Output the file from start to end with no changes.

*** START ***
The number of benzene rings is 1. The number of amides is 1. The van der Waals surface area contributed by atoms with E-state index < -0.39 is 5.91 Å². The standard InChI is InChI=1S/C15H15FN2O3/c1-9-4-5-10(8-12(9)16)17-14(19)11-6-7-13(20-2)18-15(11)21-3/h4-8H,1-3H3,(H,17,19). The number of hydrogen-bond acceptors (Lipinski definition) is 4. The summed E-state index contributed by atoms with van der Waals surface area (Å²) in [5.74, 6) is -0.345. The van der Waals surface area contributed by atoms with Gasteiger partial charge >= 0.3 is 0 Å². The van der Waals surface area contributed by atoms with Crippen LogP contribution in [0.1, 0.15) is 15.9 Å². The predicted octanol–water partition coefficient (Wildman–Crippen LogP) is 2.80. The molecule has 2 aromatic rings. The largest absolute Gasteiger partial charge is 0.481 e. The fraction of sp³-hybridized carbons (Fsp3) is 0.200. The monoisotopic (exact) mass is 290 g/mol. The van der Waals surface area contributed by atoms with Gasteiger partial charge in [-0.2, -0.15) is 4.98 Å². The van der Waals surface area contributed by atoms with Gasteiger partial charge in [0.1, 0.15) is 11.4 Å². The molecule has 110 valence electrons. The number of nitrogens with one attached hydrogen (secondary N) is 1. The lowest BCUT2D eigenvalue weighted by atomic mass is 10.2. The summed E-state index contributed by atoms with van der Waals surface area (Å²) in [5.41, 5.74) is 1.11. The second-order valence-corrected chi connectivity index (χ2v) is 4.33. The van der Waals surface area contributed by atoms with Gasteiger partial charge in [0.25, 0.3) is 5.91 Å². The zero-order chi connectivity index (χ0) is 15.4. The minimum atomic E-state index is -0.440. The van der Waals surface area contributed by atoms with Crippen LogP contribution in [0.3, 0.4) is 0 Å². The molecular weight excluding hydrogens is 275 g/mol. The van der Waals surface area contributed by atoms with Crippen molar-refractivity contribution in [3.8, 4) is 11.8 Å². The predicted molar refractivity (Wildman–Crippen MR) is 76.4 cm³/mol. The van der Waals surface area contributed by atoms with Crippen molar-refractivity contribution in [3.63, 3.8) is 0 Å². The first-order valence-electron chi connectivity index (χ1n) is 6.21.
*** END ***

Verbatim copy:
The number of benzene rings is 1. The number of amides is 1. The van der Waals surface area contributed by atoms with E-state index < -0.39 is 5.91 Å². The standard InChI is InChI=1S/C15H15FN2O3/c1-9-4-5-10(8-12(9)16)17-14(19)11-6-7-13(20-2)18-15(11)21-3/h4-8H,1-3H3,(H,17,19). The number of hydrogen-bond acceptors (Lipinski definition) is 4. The summed E-state index contributed by atoms with van der Waals surface area (Å²) in [5.74, 6) is -0.345. The van der Waals surface area contributed by atoms with Gasteiger partial charge >= 0.3 is 0 Å². The van der Waals surface area contributed by atoms with Crippen LogP contribution in [0.1, 0.15) is 15.9 Å². The predicted octanol–water partition coefficient (Wildman–Crippen LogP) is 2.80. The molecule has 2 aromatic rings. The largest absolute Gasteiger partial charge is 0.481 e. The fraction of sp³-hybridized carbons (Fsp3) is 0.200. The monoisotopic (exact) mass is 290 g/mol. The van der Waals surface area contributed by atoms with Gasteiger partial charge in [-0.2, -0.15) is 4.98 Å². The van der Waals surface area contributed by atoms with Gasteiger partial charge in [0.1, 0.15) is 11.4 Å². The molecule has 110 valence electrons. The number of nitrogens with one attached hydrogen (secondary N) is 1. The lowest BCUT2D eigenvalue weighted by atomic mass is 10.2. The summed E-state index contributed by atoms with van der Waals surface area (Å²) in [5.41, 5.74) is 1.11. The second-order valence-corrected chi connectivity index (χ2v) is 4.33. The van der Waals surface area contributed by atoms with Gasteiger partial charge in [0.25, 0.3) is 5.91 Å². The zero-order chi connectivity index (χ0) is 15.4. The minimum atomic E-state index is -0.440. The van der Waals surface area contributed by atoms with Crippen LogP contribution in [0.3, 0.4) is 0 Å². The molecular weight excluding hydrogens is 275 g/mol. The van der Waals surface area contributed by atoms with Crippen molar-refractivity contribution in [3.8, 4) is 11.8 Å². The predicted molar refractivity (Wildman–Crippen MR) is 76.4 cm³/mol. The van der Waals surface area contributed by atoms with Crippen molar-refractivity contribution in [3.63, 3.8) is 0 Å². The first-order valence-electron chi connectivity index (χ1n) is 6.21.